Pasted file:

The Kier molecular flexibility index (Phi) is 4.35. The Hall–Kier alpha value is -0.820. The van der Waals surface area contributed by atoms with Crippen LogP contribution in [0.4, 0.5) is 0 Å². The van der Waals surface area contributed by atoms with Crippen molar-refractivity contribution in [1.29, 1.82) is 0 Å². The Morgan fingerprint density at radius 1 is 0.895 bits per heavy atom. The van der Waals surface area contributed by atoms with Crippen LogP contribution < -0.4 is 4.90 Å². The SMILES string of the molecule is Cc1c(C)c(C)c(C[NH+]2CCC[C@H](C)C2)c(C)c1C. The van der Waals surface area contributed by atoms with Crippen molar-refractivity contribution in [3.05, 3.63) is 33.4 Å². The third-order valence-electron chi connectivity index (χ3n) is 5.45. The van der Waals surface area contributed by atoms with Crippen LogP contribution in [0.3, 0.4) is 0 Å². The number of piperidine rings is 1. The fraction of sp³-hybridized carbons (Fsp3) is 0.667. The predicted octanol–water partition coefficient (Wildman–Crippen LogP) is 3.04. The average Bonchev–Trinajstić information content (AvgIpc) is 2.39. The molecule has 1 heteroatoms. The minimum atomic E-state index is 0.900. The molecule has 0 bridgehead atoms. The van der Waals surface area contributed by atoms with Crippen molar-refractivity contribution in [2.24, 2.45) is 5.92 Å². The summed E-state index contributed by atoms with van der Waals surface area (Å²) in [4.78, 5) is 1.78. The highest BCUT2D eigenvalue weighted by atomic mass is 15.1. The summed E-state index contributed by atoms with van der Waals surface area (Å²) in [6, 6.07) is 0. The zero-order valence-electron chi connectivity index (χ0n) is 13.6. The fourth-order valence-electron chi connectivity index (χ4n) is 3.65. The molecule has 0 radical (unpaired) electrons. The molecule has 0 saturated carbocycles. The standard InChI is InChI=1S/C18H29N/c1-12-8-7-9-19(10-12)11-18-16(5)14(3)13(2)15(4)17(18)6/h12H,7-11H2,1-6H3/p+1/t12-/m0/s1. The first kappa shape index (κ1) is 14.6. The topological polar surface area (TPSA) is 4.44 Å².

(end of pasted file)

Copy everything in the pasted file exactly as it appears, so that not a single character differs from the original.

The Kier molecular flexibility index (Phi) is 4.35. The Hall–Kier alpha value is -0.820. The van der Waals surface area contributed by atoms with Crippen LogP contribution in [0.4, 0.5) is 0 Å². The van der Waals surface area contributed by atoms with Crippen molar-refractivity contribution in [1.29, 1.82) is 0 Å². The Morgan fingerprint density at radius 1 is 0.895 bits per heavy atom. The van der Waals surface area contributed by atoms with Crippen LogP contribution < -0.4 is 4.90 Å². The SMILES string of the molecule is Cc1c(C)c(C)c(C[NH+]2CCC[C@H](C)C2)c(C)c1C. The van der Waals surface area contributed by atoms with Crippen molar-refractivity contribution in [3.05, 3.63) is 33.4 Å². The third-order valence-electron chi connectivity index (χ3n) is 5.45. The van der Waals surface area contributed by atoms with Crippen LogP contribution in [0.3, 0.4) is 0 Å². The number of piperidine rings is 1. The fraction of sp³-hybridized carbons (Fsp3) is 0.667. The predicted octanol–water partition coefficient (Wildman–Crippen LogP) is 3.04. The average Bonchev–Trinajstić information content (AvgIpc) is 2.39. The molecule has 1 heteroatoms. The minimum atomic E-state index is 0.900. The molecule has 0 bridgehead atoms. The van der Waals surface area contributed by atoms with Crippen molar-refractivity contribution in [2.24, 2.45) is 5.92 Å². The summed E-state index contributed by atoms with van der Waals surface area (Å²) in [4.78, 5) is 1.78. The highest BCUT2D eigenvalue weighted by atomic mass is 15.1. The summed E-state index contributed by atoms with van der Waals surface area (Å²) in [6, 6.07) is 0. The zero-order valence-electron chi connectivity index (χ0n) is 13.6. The fourth-order valence-electron chi connectivity index (χ4n) is 3.65. The molecule has 0 radical (unpaired) electrons. The molecule has 0 saturated carbocycles. The standard InChI is InChI=1S/C18H29N/c1-12-8-7-9-19(10-12)11-18-16(5)14(3)13(2)15(4)17(18)6/h12H,7-11H2,1-6H3/p+1/t12-/m0/s1. The first kappa shape index (κ1) is 14.6. The topological polar surface area (TPSA) is 4.44 Å².